“What we do see depends mainly on what we look for. ... In the same field the farmer will notice the crop, the geologists the fossils, botanists the flowers, artists the colouring, sportmen the cover for the game. Though we may all look at the same things, it does not all follow that we should see them.”
― John Lubbock, The Beauties of Nature and the Wonders of the World We Live in
Unlike last year, when I had moving boxes to unpack, home construction projects, and a new commute blinding me from the beauty of spring, this year I was more awake. I found raspberry plants on our property loaded with fruit, and picked pounds of strawberries at a local field. I discovered bluebirds nesting in one of our bird boxes, which was a thrill, and watched the koi spawn that resembled a beautifully choreographed water ballet, something I won’t soon forget. An up-close and personal encounter with a friendly hummingbird who decided it needed a little shower while I watered the garden is a moment I will cherish forever. And while all of these experiences were memorable, nothing can compare to our cherry blossoms and bees.
We have ten mature Yoshino Cherry Trees bordering one side of our driveway that put on a spectacular show when in full bloom! The blossoms start as white, but then get a tiny hint of pink after several days. What I noticed this spring, however, is how the blossoms seemed to transform into little blank canvasses for a palette of soft, muted colors as they reflected the light and shadows of the environment. The trees mimicked the colors of the sunrise from pre-dawn grays, dark purples, and dusty rose into more vibrant pinks, and a light salmon color as the sun crested over the hill. On a bright sunny afternoon, they had a pale buttery color; and the blooms took on a fluorescent-like white juxtaposed against dark, stormy skies. One chilly, blustery day, I sat watching an ethereal cherry blossom blizzard, the ground polka-dotted in thousands of pink and white petals, feeling sad that the blooms had faded, but also anticipating the next color to appear; green.
One warm spring day I decided to take my yoga and meditation practice outside, and as I was walking under the trees, I noticed a steady buzzing, humming sound that made me stop and intently listen. Was someone in the neighborhood running a motor or piece of machinery? Were my ears still clogged from a cold? Am I developing tinnitus!? These were my thoughts as I stood there listening, trying to unclog my ears. After a few moments, I shrugged it off, and continued on my way, grateful that the buzzing in my ears magically disappeared, only to have it return an hour later as I walked back up the hill toward the cherry trees. Puzzled, I stood under the trees again, listening. What was that sound?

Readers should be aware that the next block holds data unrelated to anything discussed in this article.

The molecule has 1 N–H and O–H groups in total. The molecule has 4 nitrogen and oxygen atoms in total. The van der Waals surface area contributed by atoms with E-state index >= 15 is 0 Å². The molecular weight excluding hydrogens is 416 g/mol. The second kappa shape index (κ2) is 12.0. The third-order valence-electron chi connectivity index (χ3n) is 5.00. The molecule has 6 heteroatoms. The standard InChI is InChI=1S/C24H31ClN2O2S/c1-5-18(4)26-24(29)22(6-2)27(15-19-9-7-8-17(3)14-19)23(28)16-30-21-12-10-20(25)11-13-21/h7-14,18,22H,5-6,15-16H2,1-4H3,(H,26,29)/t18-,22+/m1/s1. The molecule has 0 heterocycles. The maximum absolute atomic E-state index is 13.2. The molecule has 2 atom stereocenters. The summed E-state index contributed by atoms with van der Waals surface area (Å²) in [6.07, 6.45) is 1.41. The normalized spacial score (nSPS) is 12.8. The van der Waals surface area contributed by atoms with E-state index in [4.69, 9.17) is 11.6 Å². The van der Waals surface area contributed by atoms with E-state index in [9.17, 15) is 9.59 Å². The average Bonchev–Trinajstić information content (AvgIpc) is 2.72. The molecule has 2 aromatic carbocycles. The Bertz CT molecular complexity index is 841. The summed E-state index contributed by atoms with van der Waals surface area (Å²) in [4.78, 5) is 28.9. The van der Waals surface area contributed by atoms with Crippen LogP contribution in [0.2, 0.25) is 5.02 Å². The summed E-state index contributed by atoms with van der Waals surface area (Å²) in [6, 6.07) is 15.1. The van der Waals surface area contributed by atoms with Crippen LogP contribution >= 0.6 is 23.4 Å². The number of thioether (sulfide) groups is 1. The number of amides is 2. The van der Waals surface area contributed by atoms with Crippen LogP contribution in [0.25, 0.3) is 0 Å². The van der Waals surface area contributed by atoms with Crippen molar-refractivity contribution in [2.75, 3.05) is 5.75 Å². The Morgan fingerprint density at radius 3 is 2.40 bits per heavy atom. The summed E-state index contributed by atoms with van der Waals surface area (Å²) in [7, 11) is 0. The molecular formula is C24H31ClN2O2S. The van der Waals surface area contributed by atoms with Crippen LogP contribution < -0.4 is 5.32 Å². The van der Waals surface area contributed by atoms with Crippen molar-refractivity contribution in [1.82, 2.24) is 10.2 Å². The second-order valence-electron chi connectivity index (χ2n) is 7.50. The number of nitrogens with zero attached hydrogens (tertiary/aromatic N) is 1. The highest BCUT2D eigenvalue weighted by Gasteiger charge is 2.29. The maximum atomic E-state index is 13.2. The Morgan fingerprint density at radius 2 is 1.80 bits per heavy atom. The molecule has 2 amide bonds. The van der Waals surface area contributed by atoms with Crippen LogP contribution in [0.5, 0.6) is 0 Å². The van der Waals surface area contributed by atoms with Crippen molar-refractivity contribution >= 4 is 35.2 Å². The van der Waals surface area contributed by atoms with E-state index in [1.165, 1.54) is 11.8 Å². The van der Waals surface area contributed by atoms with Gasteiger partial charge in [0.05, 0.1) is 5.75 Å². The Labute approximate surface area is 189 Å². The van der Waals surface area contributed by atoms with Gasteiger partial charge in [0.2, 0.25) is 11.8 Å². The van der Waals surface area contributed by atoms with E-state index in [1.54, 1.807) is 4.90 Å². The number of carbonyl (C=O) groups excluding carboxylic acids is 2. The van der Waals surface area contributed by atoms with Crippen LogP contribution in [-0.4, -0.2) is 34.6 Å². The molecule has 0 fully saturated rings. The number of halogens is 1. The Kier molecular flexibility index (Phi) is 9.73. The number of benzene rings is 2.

I wasn’t going to solve the case of the strange buzzing noise by tilting my head from side-to-side trying to unclog my ears, nor walking down my driveway looking up the road. No, I needed to change my perspective; I needed to look up, of which I eventually did, discovering the source of all the buzz. Bees! Hundreds, if not thousands of bees! I’ve never seen and apparently heard, that many bees. I was in awe! I walked from tree to tree, looking up, watching them fly from blossom to blossom. The trees were buzzing with activity!
So how many times in my life have I walked around with tunnel vision, not opening myself up to a more panoramic view, missing awe-inspiring moments like hundreds of bees right above my head? Probably more times than I'd like to admit because sometimes it’s easier for me to let distractions blind me from life’s miracles, and meaningful moments. And could it be that the walls of my tunnel vision get built out of the busyness I choose to create? Seeing the cherry blossom trees with their kaleidoscope of colors, and the buzzing of the bees taught me to see less myopically, to let go of some of my unnecessary distractions and notice the fish, the blue birds, a hummingbird and the resurrection of spring from a new perspective.
Summer is here now with its relaxed personality. Can I let the lessons from spring bleed over into this new season and notice all the wonderment that nature brings in the summertime? Can I bring this awareness to other aspects of my life? Can I look in all directions, from every perspective, to find those meaningful moments, to make wiser decisions, to live an open-minded life? I hope so. My tunnel-vision will inevitability turn on, but with some practice and the lesson of the buzzing bees, maybe I’ll be able to turn it off sooner to live a fully present life.
“Life is no different than the weather. Not only is it unpredictable, but it shows us a new perspective of the world every day.”
― Suzy Kassem, Rise Up and Salute the Sun: The Writings of Suzy Kassem